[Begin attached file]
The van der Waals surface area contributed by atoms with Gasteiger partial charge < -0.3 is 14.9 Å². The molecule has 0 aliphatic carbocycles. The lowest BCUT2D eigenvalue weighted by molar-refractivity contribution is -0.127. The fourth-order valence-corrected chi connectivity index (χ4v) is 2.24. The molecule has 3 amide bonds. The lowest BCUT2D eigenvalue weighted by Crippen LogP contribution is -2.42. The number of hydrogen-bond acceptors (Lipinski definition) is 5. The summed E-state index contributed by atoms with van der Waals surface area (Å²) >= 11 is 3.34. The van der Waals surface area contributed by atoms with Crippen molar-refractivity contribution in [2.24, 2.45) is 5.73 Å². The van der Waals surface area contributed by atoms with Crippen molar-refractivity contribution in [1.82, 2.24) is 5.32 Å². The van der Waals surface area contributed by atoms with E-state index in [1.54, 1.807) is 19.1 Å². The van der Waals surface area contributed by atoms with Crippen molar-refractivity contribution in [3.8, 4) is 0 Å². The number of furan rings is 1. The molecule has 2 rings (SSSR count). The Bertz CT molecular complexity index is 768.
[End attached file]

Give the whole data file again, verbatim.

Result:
The van der Waals surface area contributed by atoms with Gasteiger partial charge < -0.3 is 14.9 Å². The molecule has 0 aliphatic carbocycles. The lowest BCUT2D eigenvalue weighted by molar-refractivity contribution is -0.127. The fourth-order valence-corrected chi connectivity index (χ4v) is 2.24. The molecule has 3 amide bonds. The lowest BCUT2D eigenvalue weighted by Crippen LogP contribution is -2.42. The number of hydrogen-bond acceptors (Lipinski definition) is 5. The summed E-state index contributed by atoms with van der Waals surface area (Å²) >= 11 is 3.34. The van der Waals surface area contributed by atoms with Crippen molar-refractivity contribution in [2.24, 2.45) is 5.73 Å². The van der Waals surface area contributed by atoms with Crippen molar-refractivity contribution in [1.82, 2.24) is 5.32 Å². The van der Waals surface area contributed by atoms with E-state index in [1.54, 1.807) is 19.1 Å². The van der Waals surface area contributed by atoms with Crippen molar-refractivity contribution in [3.8, 4) is 0 Å². The number of furan rings is 1. The molecule has 2 rings (SSSR count). The Bertz CT molecular complexity index is 768.